Employers Consider Job Applicants File-Sharing Activity

- Pess Release

Eighty-six percent of the managers (both hiring managers and supervisors) consider unethical and illegal downloading, file-sharing, and uploading attitudes and behaviors of their job candidates when making hiring decisions, according to a recent nationwide survey conducted by the Business Software Alliance (BSA).

"Higher education students should take note of these findings," Diane Smiroldo, vice president of public affairs for BSA. "In preparing to enter the workforce, they need to know that illegal and unethical behaviors relating to illegal downloading and file-sharing pirated software can mean they may not get the job they want."

The study, conducted by BusinessWeek Research Services, shows that if 29 percent of company hiring managers knew that a job applicant had lax attitudes toward illegal file-sharing in the work place, they "probably" or "definitely" would reject a job candidate. If managers knew that a job applicant had improperly obtained or shared files in the past, 34 percent of managers report they would "probably" or "definitely" reject the candidate.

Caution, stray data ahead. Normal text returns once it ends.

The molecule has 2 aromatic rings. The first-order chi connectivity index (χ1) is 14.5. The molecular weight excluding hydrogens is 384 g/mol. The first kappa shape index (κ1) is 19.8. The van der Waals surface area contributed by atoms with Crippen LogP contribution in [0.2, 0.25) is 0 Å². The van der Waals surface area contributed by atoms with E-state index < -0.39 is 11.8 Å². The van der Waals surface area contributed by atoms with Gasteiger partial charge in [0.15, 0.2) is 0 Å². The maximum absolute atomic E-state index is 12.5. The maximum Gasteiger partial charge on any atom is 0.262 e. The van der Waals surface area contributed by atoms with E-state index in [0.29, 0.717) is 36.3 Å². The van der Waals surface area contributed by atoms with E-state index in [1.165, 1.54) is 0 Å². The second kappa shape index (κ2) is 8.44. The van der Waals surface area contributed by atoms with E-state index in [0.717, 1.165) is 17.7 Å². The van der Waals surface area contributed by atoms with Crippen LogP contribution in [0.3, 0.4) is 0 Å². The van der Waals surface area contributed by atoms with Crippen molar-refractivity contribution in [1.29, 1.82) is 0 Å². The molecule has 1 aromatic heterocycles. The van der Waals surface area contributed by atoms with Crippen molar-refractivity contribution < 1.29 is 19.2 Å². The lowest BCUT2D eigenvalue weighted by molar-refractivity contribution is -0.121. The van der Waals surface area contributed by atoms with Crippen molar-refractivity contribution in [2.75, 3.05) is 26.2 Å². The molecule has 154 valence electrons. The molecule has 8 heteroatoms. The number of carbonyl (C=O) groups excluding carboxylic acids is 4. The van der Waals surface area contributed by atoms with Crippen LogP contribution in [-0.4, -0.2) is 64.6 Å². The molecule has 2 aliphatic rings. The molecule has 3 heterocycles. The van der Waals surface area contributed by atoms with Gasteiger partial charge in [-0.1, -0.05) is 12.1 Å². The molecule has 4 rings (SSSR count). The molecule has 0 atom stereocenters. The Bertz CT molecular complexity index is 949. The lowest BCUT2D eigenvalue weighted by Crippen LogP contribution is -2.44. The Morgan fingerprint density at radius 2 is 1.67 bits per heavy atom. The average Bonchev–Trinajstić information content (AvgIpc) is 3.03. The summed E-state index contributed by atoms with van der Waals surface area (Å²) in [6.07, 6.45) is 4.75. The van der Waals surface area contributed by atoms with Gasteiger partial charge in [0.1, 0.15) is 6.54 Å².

"In addition to the loss of a potential job, illegal file-sharers and downloaders should weigh the other costs to using pirated software," adds Smiroldo. "Last year the U.S. lost nearly $7 billion as a result of software piracy and a higher piracy rate means fewer jobs for college graduates."

Graduates also should be aware of how important file-sharing behavior is after a candidate has been hired. For example, 72 percent of the managers report in the survey that, if an employee in their company was caught improperly obtaining or sharing copyrighted files at work, the person would experience significant consequences.

In fact, just over 60 percent of hiring managers and supervisors say the employee would be disciplined or reprimanded, and close to one in five reports the person would be fired (18 percent). Fourteen percent of hiring managers and 16 percent of supervisors report the person would be put on probation.

"Students need to know that they may be putting their future careers in jeopardy if they are illegally downloading copyrighted digital works. The consequences of illegal downloading and file-sharing may impact the hiring process, as well as increase the risks of infecting companies' computers with spyware and viruses," said Smiroldo.

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